(I recently wrote a review for the movie "Inherit the Wind," and got a little carried away. I've included it here, and hope that it will spawn some discussion).
As I see it, both Darrow and Bryan were mistaken. Both thought that the best way to preserve their beliefs in future generations was to limit the information that was presented to children. Did either trust the vehicle of critical thinking?
If you want to see an incredible work of American propaganda, see this film. This movie sets up a false dichotomy in a heavy-handed manner, with two figureheads representing the two most commonly-portrayed responses to evolution.
There are many bizarre aspects to this story which are never addressed in this film. For example, Scopes never did teach evolution in the classroom. Also, this film does not explain that this was a "show trial" designed to attract attention to a little-known town.
I am interested in evolution and its alternatives, but I do not agree with either Darrow or Bryan. Still, I am struck by the overtly anti-Christian sentiment that is expressed in this movie, and the more or less subtle moves (such as casting a more handsome and charismatic actor in the part of Darrow). Even though I cannot identify with Bryan's stance, I wonder how this film makes a positive statement about tolerance when it casts one man as an utter fool, and the other as an informed, suave thinker.
In the actual case, Bryan gave an incredibly weak defense of a literal interpretation of Scripture as it relates to evolution. If he had been better grounded in the Bible, he might have done much to convince an American public at a crucial time.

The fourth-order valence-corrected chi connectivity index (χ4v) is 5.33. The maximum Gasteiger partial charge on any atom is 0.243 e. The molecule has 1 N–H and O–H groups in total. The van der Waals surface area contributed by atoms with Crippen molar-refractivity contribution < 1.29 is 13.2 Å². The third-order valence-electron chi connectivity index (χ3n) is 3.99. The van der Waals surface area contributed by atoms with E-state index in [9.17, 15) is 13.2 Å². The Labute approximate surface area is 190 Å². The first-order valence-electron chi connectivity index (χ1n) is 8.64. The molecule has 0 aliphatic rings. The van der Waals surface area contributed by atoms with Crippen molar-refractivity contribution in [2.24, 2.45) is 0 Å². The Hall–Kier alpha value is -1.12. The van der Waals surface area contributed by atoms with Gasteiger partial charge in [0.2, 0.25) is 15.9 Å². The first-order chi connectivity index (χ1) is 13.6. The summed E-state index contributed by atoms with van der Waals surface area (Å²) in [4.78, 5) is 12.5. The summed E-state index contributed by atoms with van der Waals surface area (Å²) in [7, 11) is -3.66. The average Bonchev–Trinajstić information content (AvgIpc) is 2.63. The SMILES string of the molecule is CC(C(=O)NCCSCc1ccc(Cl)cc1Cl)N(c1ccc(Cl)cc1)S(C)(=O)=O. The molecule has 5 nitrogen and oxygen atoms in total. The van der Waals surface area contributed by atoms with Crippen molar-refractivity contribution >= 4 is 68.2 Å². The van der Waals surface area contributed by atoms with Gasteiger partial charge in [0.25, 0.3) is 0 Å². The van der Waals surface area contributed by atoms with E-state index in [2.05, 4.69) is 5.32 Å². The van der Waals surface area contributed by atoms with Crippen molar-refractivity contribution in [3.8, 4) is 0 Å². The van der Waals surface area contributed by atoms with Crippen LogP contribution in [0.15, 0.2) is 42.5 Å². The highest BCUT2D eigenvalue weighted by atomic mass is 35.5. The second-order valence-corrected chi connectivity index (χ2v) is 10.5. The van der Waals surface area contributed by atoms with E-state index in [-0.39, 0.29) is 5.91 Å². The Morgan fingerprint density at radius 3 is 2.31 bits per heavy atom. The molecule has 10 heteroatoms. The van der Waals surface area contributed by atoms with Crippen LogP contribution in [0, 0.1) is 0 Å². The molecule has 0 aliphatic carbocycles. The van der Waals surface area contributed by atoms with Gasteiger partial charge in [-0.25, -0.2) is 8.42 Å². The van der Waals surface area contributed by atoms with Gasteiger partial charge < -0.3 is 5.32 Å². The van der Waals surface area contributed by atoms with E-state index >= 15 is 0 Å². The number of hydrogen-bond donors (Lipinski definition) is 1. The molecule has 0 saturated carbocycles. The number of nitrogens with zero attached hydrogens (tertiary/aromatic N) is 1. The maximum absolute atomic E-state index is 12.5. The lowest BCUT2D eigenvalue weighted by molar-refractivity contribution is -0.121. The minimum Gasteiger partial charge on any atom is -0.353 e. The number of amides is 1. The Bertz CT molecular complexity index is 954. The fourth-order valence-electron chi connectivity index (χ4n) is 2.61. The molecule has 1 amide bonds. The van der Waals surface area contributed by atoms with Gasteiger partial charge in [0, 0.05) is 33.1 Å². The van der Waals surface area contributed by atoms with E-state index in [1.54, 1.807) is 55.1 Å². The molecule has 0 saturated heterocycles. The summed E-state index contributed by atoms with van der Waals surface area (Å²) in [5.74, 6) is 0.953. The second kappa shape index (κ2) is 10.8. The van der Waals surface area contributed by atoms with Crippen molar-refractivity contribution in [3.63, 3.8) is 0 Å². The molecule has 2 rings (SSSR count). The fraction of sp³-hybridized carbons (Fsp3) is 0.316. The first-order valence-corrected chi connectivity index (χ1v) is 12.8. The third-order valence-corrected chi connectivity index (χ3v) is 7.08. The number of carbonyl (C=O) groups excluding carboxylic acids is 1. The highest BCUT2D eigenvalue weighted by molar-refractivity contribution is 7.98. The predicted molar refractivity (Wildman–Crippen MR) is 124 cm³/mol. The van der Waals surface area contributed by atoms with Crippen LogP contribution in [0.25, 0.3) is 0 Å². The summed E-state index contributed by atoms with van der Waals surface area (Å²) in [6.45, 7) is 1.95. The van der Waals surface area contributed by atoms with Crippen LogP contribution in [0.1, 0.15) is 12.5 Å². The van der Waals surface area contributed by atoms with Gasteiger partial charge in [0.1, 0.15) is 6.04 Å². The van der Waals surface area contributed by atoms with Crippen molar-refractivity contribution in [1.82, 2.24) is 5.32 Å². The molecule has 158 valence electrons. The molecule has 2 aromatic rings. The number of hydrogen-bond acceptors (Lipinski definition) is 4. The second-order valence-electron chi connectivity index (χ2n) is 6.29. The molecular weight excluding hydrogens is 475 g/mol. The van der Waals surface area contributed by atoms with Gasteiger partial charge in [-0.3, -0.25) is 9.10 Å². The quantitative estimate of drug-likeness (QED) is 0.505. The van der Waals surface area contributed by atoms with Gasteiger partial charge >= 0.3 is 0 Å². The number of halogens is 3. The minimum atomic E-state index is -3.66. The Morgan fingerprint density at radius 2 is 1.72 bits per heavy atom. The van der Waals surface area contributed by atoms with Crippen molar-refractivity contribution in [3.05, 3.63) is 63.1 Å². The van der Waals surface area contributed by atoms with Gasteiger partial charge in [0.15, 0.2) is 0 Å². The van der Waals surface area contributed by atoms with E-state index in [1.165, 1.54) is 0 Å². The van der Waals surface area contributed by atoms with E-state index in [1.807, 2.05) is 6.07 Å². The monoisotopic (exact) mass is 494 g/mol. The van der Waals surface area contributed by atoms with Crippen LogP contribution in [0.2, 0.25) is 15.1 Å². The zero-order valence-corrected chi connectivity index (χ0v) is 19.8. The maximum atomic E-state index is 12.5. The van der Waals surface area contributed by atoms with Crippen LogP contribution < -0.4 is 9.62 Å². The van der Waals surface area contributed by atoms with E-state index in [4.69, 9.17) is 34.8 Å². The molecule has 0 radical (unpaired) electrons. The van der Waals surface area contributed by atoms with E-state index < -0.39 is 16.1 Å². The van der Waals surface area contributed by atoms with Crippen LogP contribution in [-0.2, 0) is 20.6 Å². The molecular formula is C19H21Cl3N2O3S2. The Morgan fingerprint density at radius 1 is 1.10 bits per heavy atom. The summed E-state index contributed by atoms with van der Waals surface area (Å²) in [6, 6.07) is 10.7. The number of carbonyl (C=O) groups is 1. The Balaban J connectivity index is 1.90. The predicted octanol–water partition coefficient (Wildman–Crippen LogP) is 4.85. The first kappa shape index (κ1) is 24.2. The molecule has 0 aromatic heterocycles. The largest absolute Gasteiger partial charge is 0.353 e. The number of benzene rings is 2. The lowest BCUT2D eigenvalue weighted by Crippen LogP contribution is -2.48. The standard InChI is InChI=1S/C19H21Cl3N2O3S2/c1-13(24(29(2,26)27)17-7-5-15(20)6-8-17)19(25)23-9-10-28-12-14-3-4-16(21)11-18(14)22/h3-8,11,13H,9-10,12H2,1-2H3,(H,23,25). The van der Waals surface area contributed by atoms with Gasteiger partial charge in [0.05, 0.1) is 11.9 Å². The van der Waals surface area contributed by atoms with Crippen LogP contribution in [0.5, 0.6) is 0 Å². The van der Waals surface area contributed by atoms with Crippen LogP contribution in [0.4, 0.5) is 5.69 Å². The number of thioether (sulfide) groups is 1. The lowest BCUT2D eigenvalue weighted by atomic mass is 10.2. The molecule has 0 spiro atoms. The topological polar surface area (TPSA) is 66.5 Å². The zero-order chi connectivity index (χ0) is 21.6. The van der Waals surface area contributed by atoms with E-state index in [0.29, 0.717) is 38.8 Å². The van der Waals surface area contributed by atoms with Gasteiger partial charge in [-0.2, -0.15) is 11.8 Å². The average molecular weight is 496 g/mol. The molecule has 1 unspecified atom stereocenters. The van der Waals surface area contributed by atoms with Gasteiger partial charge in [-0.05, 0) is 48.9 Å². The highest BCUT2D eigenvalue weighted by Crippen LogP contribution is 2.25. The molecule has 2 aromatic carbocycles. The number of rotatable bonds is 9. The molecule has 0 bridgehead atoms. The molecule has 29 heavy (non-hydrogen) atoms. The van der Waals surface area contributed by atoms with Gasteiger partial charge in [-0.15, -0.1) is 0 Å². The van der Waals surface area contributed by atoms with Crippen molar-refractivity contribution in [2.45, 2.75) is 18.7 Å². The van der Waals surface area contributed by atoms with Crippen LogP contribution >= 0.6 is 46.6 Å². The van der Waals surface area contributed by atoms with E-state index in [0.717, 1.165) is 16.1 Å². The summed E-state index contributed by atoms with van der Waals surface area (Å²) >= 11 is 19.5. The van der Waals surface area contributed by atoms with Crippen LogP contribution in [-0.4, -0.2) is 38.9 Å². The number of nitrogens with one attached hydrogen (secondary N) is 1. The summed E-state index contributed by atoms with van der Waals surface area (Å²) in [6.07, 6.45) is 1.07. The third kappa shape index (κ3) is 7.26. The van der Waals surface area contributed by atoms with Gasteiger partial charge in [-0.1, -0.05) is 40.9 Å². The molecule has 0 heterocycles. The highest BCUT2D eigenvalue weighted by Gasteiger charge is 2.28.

Given the limitations of this film, I am surprised that it enjoys such popular acclaim. If you are looking for a sensitive (or even accurate) rendition of a major trial in US history, look elsewhere.
If you do watch it, I recommend that you inform yourself of the actual events, the backgrounds of Darrow and Bryan, and the views on evolution which are not even addressed here. For example, why not present both evolution and special creation in classrooms, and let the students decide which to believe?
Darwin's book had been published in 1859. By the 1920's, shouldn't students have been at least learning the basic framework of Darwin's thought so that they could critically evaluate it? Couldn't they also have been taught the basic ideas of special creation, as well?
Here it is 2007. Even today we do not have a "freemarketplace of ideas" in school classrooms. In our educational system Darwinistic evolution is now the rule rather than the exception, an exact reversal from Darrow and Bryan's day. The recent trial in Kansas shows the current state in our public school system: Darwinistic evolution is taught, while alternative views are suppressed. With the emphasis on diversity and tolerance in our country today, why is it that these competing ideas (evolution and special creation) cannot both be presented to students?
Is this truly a "tolerant" situation? Do we trust the vehicle of critical thinking?
I am not trying to say that evolution and creation should merge. These ideas are mutually exclusive. No, what I strongly believe is that on a question such as this one, students should be presented with the various viewpoints and allowed to decide which they will follow.
For a fuller understanding of this story, see Inherently Wind.